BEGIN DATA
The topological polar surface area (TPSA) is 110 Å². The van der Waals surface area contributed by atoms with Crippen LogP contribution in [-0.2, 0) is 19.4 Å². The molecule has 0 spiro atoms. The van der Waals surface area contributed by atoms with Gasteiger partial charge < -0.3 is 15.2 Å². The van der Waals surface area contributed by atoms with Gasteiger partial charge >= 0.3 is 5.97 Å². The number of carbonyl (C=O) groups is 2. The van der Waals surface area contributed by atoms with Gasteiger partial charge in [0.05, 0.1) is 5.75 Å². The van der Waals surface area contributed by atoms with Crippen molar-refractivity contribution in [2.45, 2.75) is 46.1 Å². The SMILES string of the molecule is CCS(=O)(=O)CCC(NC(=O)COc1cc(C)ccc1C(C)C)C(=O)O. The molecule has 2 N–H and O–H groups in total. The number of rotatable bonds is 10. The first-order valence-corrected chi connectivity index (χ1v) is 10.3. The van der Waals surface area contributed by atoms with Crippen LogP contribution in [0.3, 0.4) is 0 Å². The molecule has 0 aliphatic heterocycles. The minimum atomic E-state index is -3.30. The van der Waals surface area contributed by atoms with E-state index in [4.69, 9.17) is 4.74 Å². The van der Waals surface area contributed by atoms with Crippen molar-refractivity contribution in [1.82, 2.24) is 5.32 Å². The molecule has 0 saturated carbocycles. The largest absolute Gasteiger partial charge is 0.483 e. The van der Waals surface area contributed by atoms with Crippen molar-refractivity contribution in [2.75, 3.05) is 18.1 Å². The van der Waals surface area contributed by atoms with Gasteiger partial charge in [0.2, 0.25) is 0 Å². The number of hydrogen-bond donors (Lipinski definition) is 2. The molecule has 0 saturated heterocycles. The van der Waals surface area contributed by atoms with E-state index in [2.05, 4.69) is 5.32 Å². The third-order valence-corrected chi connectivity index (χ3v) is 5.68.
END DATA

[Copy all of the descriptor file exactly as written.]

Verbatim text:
The topological polar surface area (TPSA) is 110 Å². The van der Waals surface area contributed by atoms with Crippen LogP contribution in [-0.2, 0) is 19.4 Å². The molecule has 0 spiro atoms. The van der Waals surface area contributed by atoms with Gasteiger partial charge < -0.3 is 15.2 Å². The van der Waals surface area contributed by atoms with Gasteiger partial charge >= 0.3 is 5.97 Å². The number of carbonyl (C=O) groups is 2. The van der Waals surface area contributed by atoms with Gasteiger partial charge in [0.05, 0.1) is 5.75 Å². The van der Waals surface area contributed by atoms with Crippen molar-refractivity contribution in [2.45, 2.75) is 46.1 Å². The SMILES string of the molecule is CCS(=O)(=O)CCC(NC(=O)COc1cc(C)ccc1C(C)C)C(=O)O. The molecule has 2 N–H and O–H groups in total. The number of rotatable bonds is 10. The first-order valence-corrected chi connectivity index (χ1v) is 10.3. The van der Waals surface area contributed by atoms with Crippen LogP contribution in [0.3, 0.4) is 0 Å². The molecule has 0 aliphatic heterocycles. The minimum atomic E-state index is -3.30. The van der Waals surface area contributed by atoms with E-state index in [4.69, 9.17) is 4.74 Å². The van der Waals surface area contributed by atoms with Crippen molar-refractivity contribution in [1.82, 2.24) is 5.32 Å². The molecule has 0 saturated carbocycles. The largest absolute Gasteiger partial charge is 0.483 e. The van der Waals surface area contributed by atoms with Crippen molar-refractivity contribution in [2.75, 3.05) is 18.1 Å². The van der Waals surface area contributed by atoms with Gasteiger partial charge in [0.2, 0.25) is 0 Å². The number of hydrogen-bond donors (Lipinski definition) is 2. The molecule has 0 saturated heterocycles. The van der Waals surface area contributed by atoms with E-state index in [2.05, 4.69) is 5.32 Å². The third-order valence-corrected chi connectivity index (χ3v) is 5.68.